Should Lightroom 1.3 have been called 1.0?

I'm happy with Lightroom 1.3 speedup, but the magnitude of that and other changes shows that Lightroom is work in progress, not a finished product.

I was delighted by a surprise speed boost that Adobe Systems tucked into version 1.3 to Photoshop Lightroom released last week, but the magnitude of the improvement left me feeling that the update might better have been labeled version 1.0.

Lest you think I'm just being crabby, let me explain what I mean and why fundamentally I'm not really peeved about in effect being Adobe's guinea pig for the last several months.

Adobe Photoshop Lightroom is used to edit and catalog photos, chiefly the raw images that come from higher-end digital cameras. Adobe Systems

It appears to me that some Adobe programmers did a lot of optimization work to speed up the core code that one might have hoped to have seen before version 1.3. There also have been significant changes from 1.0 to 1.1 to 1.2 to 1.3 in significant areas including expanded and adjusted sharpening options, image catalog handling, digital negative file format support, and the new "clarity" adjustment. The overall message is that Lightroom is a work in progress, not a finished product.

When a product goes on sale--even a version 1.0 that one might reasonably expect to be somewhat rough around the edges--a certain level of maturity is implied. (Disclosure: Adobe sent me a review copy of Lightroom, but I also bought it myself beforehand based on my favorable experience with the beta versions.) In contrast, Adobe's Lightroom approach has felt to me more like that of Google's Gmail and Yahoo's Flickr, whose Web sites were in widespread use for years even while their sponsors left "beta" tags affixed.

Overall, however, I think Adobe's approach hasn't been bad. Its open beta process for Lightroom probably was a more effective way to coax users into trying the software and to fend off competition from Apple's Aperture. And users who have lived through the changes in the beta and 1.x versions might even get some sense of belonging to community--an emotional tie that I'd expect corporate branding executives love.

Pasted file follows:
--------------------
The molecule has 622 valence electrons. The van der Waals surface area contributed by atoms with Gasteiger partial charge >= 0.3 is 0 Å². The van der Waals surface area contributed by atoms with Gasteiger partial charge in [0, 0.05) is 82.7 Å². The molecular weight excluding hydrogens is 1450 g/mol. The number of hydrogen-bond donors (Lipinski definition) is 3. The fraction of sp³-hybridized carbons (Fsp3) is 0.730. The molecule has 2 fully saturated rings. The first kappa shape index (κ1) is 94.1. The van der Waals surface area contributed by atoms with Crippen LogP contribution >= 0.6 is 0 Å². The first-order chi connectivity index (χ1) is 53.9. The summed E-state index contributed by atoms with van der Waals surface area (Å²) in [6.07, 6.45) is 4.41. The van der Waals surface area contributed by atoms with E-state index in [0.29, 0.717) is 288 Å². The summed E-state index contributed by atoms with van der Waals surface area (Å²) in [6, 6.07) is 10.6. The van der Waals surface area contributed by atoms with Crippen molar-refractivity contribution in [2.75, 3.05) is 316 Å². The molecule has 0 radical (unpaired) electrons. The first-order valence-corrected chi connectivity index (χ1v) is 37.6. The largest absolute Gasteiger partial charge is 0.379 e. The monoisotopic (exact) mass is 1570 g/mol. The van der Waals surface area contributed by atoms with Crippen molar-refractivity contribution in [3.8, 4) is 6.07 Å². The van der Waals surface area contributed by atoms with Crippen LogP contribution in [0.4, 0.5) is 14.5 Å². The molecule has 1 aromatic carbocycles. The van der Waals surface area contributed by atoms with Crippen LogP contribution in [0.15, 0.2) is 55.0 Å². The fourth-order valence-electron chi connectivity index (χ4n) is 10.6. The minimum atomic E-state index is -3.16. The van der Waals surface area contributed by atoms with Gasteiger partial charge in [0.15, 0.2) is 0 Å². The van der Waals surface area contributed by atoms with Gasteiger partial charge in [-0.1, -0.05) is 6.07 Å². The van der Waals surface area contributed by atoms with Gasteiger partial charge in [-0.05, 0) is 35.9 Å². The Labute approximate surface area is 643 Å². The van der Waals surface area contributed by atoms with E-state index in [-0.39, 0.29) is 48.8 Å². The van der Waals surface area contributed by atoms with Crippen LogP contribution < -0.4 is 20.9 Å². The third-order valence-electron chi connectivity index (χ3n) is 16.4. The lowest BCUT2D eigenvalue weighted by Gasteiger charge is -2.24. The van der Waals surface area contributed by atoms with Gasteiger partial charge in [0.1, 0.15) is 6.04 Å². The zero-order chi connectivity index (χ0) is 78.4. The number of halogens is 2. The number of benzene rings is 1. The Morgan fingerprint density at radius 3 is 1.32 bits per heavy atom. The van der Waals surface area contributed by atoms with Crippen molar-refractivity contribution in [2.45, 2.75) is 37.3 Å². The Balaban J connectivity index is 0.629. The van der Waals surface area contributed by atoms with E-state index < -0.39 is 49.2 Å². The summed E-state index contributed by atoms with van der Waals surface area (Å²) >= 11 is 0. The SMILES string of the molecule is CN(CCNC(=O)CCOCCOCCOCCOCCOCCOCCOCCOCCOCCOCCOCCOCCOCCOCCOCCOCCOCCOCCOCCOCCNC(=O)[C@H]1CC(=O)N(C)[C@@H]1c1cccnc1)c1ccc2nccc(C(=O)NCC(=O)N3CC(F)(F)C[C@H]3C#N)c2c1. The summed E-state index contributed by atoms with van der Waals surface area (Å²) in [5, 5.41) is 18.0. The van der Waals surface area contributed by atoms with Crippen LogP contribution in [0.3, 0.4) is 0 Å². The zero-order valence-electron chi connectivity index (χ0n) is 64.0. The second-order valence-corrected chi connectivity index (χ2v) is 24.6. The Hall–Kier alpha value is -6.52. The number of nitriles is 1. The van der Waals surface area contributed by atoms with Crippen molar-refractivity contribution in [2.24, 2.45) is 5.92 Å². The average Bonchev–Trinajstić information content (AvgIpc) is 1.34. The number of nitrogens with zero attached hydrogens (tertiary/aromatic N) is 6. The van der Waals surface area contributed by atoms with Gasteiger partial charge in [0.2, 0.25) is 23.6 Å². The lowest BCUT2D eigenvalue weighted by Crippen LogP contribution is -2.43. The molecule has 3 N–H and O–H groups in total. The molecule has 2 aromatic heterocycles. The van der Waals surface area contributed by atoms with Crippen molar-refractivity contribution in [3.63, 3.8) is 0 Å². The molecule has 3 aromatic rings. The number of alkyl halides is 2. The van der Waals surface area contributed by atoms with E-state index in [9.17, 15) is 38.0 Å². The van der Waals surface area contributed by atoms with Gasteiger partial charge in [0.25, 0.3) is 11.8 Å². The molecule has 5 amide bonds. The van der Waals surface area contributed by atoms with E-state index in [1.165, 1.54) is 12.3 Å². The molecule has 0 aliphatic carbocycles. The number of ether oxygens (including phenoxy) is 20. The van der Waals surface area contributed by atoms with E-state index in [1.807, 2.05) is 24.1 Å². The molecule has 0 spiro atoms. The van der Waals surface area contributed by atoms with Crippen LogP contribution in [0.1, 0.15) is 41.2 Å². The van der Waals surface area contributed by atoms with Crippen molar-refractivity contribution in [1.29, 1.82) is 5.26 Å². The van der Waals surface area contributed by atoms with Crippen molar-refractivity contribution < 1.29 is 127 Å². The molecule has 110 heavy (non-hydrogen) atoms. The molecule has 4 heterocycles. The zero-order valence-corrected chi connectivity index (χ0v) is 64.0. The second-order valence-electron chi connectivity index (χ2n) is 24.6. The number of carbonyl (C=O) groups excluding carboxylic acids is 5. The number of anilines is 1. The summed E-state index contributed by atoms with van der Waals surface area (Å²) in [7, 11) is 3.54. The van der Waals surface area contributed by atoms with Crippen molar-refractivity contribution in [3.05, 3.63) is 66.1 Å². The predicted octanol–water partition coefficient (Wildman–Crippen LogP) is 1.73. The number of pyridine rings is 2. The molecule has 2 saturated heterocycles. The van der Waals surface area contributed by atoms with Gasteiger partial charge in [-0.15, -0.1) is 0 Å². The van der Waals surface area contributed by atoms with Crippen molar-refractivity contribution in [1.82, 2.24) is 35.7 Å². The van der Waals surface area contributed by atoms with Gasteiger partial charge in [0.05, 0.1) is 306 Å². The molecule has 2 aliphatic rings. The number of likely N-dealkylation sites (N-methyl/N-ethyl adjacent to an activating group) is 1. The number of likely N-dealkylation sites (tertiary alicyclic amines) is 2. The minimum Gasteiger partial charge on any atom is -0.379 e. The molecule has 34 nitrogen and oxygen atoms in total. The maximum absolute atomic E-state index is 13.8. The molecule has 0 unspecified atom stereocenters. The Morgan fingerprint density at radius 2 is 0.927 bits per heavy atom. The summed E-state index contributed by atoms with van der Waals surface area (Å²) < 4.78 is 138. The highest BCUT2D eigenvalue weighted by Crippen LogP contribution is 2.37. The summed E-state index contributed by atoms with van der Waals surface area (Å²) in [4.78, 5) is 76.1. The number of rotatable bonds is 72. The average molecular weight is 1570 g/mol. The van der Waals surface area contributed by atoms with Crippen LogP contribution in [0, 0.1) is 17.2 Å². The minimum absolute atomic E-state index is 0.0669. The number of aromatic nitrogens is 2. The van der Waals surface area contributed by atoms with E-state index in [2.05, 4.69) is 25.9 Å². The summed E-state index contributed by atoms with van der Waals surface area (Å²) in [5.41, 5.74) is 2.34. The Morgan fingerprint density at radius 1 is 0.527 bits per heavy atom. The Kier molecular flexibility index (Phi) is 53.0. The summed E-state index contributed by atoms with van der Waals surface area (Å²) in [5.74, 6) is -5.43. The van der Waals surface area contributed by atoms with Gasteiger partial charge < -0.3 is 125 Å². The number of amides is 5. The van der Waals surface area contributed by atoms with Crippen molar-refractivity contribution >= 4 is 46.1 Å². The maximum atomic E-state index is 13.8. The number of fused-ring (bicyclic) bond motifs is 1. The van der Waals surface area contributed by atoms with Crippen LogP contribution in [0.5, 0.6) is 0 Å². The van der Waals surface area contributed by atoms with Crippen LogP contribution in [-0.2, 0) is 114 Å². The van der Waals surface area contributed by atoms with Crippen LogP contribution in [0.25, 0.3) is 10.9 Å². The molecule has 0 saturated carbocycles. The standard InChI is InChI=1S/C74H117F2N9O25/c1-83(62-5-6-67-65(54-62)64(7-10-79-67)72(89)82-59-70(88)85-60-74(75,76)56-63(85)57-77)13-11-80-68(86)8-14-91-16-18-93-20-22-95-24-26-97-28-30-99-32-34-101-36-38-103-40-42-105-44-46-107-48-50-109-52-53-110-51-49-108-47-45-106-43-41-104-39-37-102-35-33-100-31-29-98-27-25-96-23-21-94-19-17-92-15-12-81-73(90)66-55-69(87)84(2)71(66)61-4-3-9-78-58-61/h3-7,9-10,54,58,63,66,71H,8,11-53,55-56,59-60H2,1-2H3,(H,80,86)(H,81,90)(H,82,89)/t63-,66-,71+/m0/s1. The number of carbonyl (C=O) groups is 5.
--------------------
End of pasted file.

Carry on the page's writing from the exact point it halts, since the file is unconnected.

Notable improvements
I didn't conduct a full suite of tests, but I was happy with noticeable speed improvements, and I'm not alone. Tasks that were appreciably faster for me included loading a photo for editing; zooming to 100 percent view; editing a photo; synchronizing to transfer development settings from one photo to a group of others; undoing a change; and switching to another photo. In addition, one aspect of the import process, moving from selecting files to the dialog box for setting import options such as metadata, was vastly faster.

Not everybody was as satisfied. Some found 1.3 slower than 1.2. And another user points out unpleasant artifacts that crop up with resized images.

When Adobe announced the update, it focused on better Mac OS X 10.5 Leopard compatibility, support for new cameras, and a preview edition of the new Lightroom software development kit . Those are notable changes, but none are immediately relevant for me.

But three changes were relevant. First, I now can render 1:1 previews (the 100 percent views of raw files that are essential for checking focus and image noise) upon import, combining two time-consuming operations into one command for an easier go-away-and-come-back-when-it's-done approach.

Second, as a person who often prefers to control software through the keyboard rather than the mouse, I was frustrated with glitches in the behavior of the "tab" key in cycling between editing fields. Now it's fixed.

Third, when moving around through my long lists of folders, catalogs, and keywords in the Library module, my mouse scroll wheel now pages quickly rather than moving text line by line.

Time Machine support? Nope.
Unfortunately, the Leopard issues aren't fixed yet, according to a blog posting from Lightroom Product Manager Tom Hogarty. "Time Machine compatibility still remains unclear at this time," he said, and added mention of a handful of other bugs.

I wasn't affected by issues dealing with XMP "sidecar" files that contain metadata, but Adobe said in release notes that it lavished attention on performance problems with that technology, too. It also added support for Canon's sraw (small raw) and Fujifilm's compressed RAF formats.

Overall, though, I'm favorably impressed. The fact that the only change I don't like is the new drop shadows behind images indicates that Adobe did well with this release, whatever its version number.

About the author

Stephen Shankland has been a reporter at CNET since 1998 and covers browsers, Web development, digital photography and new technology. In the past he has been CNET's beat reporter for Google, Yahoo, Linux, open-source software, servers and supercomputers. He has a soft spot in his heart for standards groups and I/O interfaces.

 

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